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Foretelling the future of family law

It was quite a gamble to write about the Wedding Entrance Dance between the Conservatives and the Liberal Democrats before it had happened! At the time, nobody knew whether or not the parties’ negotiations would come off.

Last month I also wrote about one reason why I think divorce rates are falling: because a marriage is likely to be more successful when traditional roles and chores are no longer “reserved” for either husband or wife. Instead, spouses are sharing tasks – and women are no longer expected to juggle work and domestic duties with childcare, single-handedly and to the detriment of the marriage. Now a newly-published study concludes that divorce is twice as likely when husbands neglect housework. The findings support my own experiences and the changes in instructions that I have noticed amongst my clients. That exhausted drained wife-cum-housekeeper-cum-mother-cum-worker of the 1990s is a rarer find these days. Not extinct, but certainly less conspicuous.

So with my clearly very trusty crystal ball before me, what else do I predict for family law in these unsettled times?

Last night, watching an episode of the Tonight programme that was devoted to divorce, it struck me how shocking the cases featured were: the bitterness, the distress and the need to wash dirty linen in public. It was all extremely unpleasant.

Once again the irrepressible Baroness Deech popped up, fuelling the fire. I do not doubt that she means well. Lacking practitioner experience in the field, however, she doesn’t appear to appreciate how  her proposed changes to the law would make life even harder and more embittered for couples going through one of the worst times of their lives.

The programme focused upon a few spectacularly nightmarish cases. In reality, the vast majority of couples across the country settle their cases without a full-blown, contested court hearing. That they manage to do so is in most cases a result of the work done by skilled and experienced family lawyers. I was relieved to note that at the end of the programme, the presenter stated that the Ministry of Justice has no plans to alter the law in relation to financial settlements. Thank goodness for that.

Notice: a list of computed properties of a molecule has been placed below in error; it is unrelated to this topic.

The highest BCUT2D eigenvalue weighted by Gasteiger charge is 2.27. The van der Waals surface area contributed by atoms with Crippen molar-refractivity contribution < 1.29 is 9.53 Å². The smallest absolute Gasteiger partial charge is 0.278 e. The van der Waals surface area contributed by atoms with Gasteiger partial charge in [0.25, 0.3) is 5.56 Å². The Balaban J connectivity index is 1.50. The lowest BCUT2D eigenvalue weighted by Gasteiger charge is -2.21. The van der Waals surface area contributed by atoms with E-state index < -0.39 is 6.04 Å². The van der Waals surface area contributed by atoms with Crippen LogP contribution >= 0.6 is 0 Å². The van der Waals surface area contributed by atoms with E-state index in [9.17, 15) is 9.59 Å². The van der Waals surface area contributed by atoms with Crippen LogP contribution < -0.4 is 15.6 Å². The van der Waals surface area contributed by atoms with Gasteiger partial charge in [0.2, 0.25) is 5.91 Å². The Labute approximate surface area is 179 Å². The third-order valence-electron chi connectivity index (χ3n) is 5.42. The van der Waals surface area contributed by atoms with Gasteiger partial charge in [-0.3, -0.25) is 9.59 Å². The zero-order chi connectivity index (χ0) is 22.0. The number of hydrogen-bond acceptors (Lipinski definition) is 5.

But is the process for settling a case one that can be improved upon?

One area that I think will become much more popular is concerned with resolving disputes out of court. I am convinced that the forthcoming budget cuts will slash the legal aid bill (unfairly) and that the new Government will introduce ways of resolving disputes that had hitherto been destined for courts. Even now, I am hearing rumours about child contact disputes being dispatched to tribunals.

Whether a courtroom or a tribunal – I have never been an enthusiastic fan of either – I don’t like it when our clients hand over control of their lives to a third party and submit to a decision that may not suit either of them. When they make that step they are handing over their destinies to one person: the judge. Who knows how that will turn out – and ultimately, what’s the point? Is there perhaps a better way to help couples make informed decisions for their own benefit and that of their family?

So I have looked around, thought about it long and hard, discussed the pros and cons with various people and think that I may well have found “a new way” – one which will work. Here, exciting plans are now afoot; all will be revealed shortly.

The founder of Stowe Family Law, Marilyn Stowe is one of Britain’s best known family law solicitors and divorce lawyers. She retired from Stowe Family Law in 2017.

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  1. John Bolch says:

    Looking forward to hearing more!

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